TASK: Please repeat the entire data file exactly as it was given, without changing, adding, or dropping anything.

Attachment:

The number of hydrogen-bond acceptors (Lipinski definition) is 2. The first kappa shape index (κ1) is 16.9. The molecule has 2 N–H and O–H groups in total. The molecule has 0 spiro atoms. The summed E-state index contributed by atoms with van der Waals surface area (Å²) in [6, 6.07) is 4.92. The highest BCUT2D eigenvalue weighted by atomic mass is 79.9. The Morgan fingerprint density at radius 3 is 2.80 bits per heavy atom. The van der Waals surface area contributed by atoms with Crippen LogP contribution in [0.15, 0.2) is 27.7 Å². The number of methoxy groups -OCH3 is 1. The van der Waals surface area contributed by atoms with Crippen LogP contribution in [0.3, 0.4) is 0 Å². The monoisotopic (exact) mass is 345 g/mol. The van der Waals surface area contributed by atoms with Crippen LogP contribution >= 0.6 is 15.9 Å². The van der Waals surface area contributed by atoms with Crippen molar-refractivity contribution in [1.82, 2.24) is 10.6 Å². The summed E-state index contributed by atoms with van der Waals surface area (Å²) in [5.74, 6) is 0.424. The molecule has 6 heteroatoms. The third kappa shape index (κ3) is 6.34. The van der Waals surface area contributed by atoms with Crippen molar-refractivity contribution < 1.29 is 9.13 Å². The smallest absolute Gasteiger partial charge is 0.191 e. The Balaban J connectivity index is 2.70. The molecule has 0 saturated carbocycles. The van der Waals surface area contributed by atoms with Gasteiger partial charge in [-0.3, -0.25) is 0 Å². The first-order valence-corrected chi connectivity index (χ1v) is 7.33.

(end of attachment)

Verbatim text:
The number of hydrogen-bond acceptors (Lipinski definition) is 2. The first kappa shape index (κ1) is 16.9. The molecule has 2 N–H and O–H groups in total. The molecule has 0 spiro atoms. The summed E-state index contributed by atoms with van der Waals surface area (Å²) in [6, 6.07) is 4.92. The highest BCUT2D eigenvalue weighted by atomic mass is 79.9. The Morgan fingerprint density at radius 3 is 2.80 bits per heavy atom. The van der Waals surface area contributed by atoms with Crippen LogP contribution in [0.15, 0.2) is 27.7 Å². The number of methoxy groups -OCH3 is 1. The van der Waals surface area contributed by atoms with Crippen LogP contribution in [0.3, 0.4) is 0 Å². The monoisotopic (exact) mass is 345 g/mol. The van der Waals surface area contributed by atoms with Crippen LogP contribution >= 0.6 is 15.9 Å². The van der Waals surface area contributed by atoms with Crippen molar-refractivity contribution in [1.82, 2.24) is 10.6 Å². The summed E-state index contributed by atoms with van der Waals surface area (Å²) in [5.74, 6) is 0.424. The molecule has 6 heteroatoms. The third kappa shape index (κ3) is 6.34. The van der Waals surface area contributed by atoms with Crippen molar-refractivity contribution < 1.29 is 9.13 Å². The smallest absolute Gasteiger partial charge is 0.191 e. The Balaban J connectivity index is 2.70. The molecule has 0 saturated carbocycles. The van der Waals surface area contributed by atoms with Gasteiger partial charge in [-0.3, -0.25) is 0 Å². The first-order valence-corrected chi connectivity index (χ1v) is 7.33.